Nick

"- but no one swooned backward on Gatsby and no French bob touched Gatsby's shoulder and no singing quartets were formed with Gatsby's head for one link."

Nick

Nick: "Suppose you meet someone just as careless as yourself?"
Jordan: "I hope I never will."

Dialog

"You always have a green light that burns all night at the end of your dock."

Gatsby
to Daisy

"So he invented just the sort of Jay Gatsby that a seventeen year old boy would be likely to invent, and to this conception he was faithful to the end."

Nick

" 'Can't repeat the past?' he cried incredulously. 'Why of course you can!' "

Gatsby

"His life had been confused and disordered since then, but if he could once again return to a certain place and go over it all slowly, he could find out what that thing was..."

Nick

"Her voice is full of money"

Gatsby
about Daisy

"It excited him too that many men had already loved Daisy- it increased her value in his eyes."

Nick

"... and Gatsby was overwhelmingly aware of the youth and mystery that wealth imprisons and preserves, of the freshness of many clothes and of Daisy, gleaming like silver, safe and proud above the hot struggles of the poor."

Nick

" 'They're a rotten crowd' I shouted, across the lawn. 'You're worth the whole damn bunch put together' "

Nick

Jordan: "You said a bad driver was only safe until she met another bad driver? Well, I met another bad driver, didn't I? I mean it was careless of me to make such a wrong guess. I though you were rather an honest, straightforward, person. I though it was your secret pride."
Nick: " 'I'm thirty' I said. 'I'm five years to old to lie to myself and call it honor.' "

Dialog

"They were careless people, Tom and Daisy- they smashed up things and creatures and then retreated back into their money or their vast carelessness or whatever it was that kept them together, and let other people clean up the mess they had made."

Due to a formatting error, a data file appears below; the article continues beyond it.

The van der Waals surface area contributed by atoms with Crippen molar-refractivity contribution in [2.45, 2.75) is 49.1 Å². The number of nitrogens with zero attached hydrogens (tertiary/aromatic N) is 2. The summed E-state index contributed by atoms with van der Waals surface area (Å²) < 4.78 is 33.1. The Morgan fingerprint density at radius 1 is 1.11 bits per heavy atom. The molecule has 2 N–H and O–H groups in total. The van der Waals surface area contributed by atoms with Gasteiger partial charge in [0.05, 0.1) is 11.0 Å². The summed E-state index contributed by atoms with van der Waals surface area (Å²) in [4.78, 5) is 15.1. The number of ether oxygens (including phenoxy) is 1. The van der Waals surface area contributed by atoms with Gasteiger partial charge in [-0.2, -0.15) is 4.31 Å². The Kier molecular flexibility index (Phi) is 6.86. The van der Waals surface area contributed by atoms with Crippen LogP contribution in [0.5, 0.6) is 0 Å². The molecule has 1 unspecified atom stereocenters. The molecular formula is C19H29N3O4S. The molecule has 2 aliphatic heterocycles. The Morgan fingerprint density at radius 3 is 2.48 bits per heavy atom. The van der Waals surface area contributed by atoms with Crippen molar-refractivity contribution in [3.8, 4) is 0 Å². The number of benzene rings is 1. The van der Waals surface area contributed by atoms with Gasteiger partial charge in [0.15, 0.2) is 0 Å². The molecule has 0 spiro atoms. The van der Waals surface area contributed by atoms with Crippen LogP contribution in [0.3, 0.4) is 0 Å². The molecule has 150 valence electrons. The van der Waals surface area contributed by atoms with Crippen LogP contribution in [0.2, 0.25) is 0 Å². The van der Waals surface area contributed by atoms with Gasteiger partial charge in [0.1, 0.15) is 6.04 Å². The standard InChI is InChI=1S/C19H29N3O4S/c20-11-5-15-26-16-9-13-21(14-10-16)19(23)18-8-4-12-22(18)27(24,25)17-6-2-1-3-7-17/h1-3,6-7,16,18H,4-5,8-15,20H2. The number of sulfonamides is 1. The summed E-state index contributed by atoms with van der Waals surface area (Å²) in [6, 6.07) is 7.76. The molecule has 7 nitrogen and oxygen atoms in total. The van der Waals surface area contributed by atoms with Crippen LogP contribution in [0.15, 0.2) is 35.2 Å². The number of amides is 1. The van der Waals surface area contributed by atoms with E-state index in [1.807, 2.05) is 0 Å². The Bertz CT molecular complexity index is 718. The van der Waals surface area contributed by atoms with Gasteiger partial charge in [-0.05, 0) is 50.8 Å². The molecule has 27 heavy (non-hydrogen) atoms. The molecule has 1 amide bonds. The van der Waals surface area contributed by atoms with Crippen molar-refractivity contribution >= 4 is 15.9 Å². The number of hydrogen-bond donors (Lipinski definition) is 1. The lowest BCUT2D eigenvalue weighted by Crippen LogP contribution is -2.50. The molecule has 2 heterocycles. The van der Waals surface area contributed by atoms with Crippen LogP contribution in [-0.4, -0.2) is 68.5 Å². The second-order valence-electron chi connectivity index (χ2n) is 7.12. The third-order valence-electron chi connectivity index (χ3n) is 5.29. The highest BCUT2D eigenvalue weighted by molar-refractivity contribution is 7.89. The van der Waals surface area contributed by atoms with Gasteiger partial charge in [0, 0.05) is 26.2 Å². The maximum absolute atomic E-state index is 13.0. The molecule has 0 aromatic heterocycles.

Nick

"Gatsby believed in the green light, the orgastic future that year by year recedes before us. It eluded us then, but that's no matter- tomorrow we will run faster, stretch out our arms farther..... And one fine morning- "

Nick










The Great Gatsby was first published in 1925. The novel would prove to be Fitzgerald's most accomplished novel, and was an immediate critical success. Despite the favorable reviews, the sales for the novel were disappointing.

Within the novel, Fitzgerald uses the character of Nick Carraway as the first-person narrator. It is through Carraway's eyes that we see the other characters and the world they live in. Carraway is the only character in the novel to exhibit, and hold onto, a sense of morals and decency throughout the novel. Symbolism is heavily used, and can be found in both the characters actions and the physical objects.

Through the novel, Fitzgerald puts across the idea that the American dream has been corrupted by the desire for materialism. We see that Gatsby had a pure dream, but became corrupt in his quest towards that dream.

Much has been made of Fitzerald's relation to his characters. Many of the characters in his novels are based on people from his life. Within the characters of Nick Carraway and Jay Gatsby we can see the dueling parts of Fitzgerald's own personality. Gatsby and Fitzgerald are alike by both being self-made men who have achieved financial success. Similarly, they both achieved their financial success for the love of a woman. Gatsby felt that he needed wealth to win the hand of Daisy, and Fitzgerald felt the same about Zelda. The love of a woman was the motivating factor behind virtually all of Gatsby's actions, and many of the young Fitzgerald's. Fitzgerald would spend the majority of his career struggling to earn as much money as possible to maintain the privelaged lifestyle that Zelda desired.

Nick Carraway can be seen to represent the outsider that Fitzgerald felt himself to be. Both Fitzgerald and Carraway found themselves surrounded by high society and dishonest people. Neither of them truly fit in with those surroundings. One of the major themes within the novel is East vs. West. Carraway comes from the West, and returns to it by the novel's end. Through Carraway, Fitzgerald shows his fondness for the West, which he idealized as being a moral land. It is their dissatisfaction with their surroundings that Carraway and Fitzgerald share. It is because of such feelings, that they both feel like outsiders.

The purpose of this guide is to act as a companion to readers of the novel. Within the site you will find detailed chapter and character summaries, along with a brief biography of F. Scott Fitzgerald.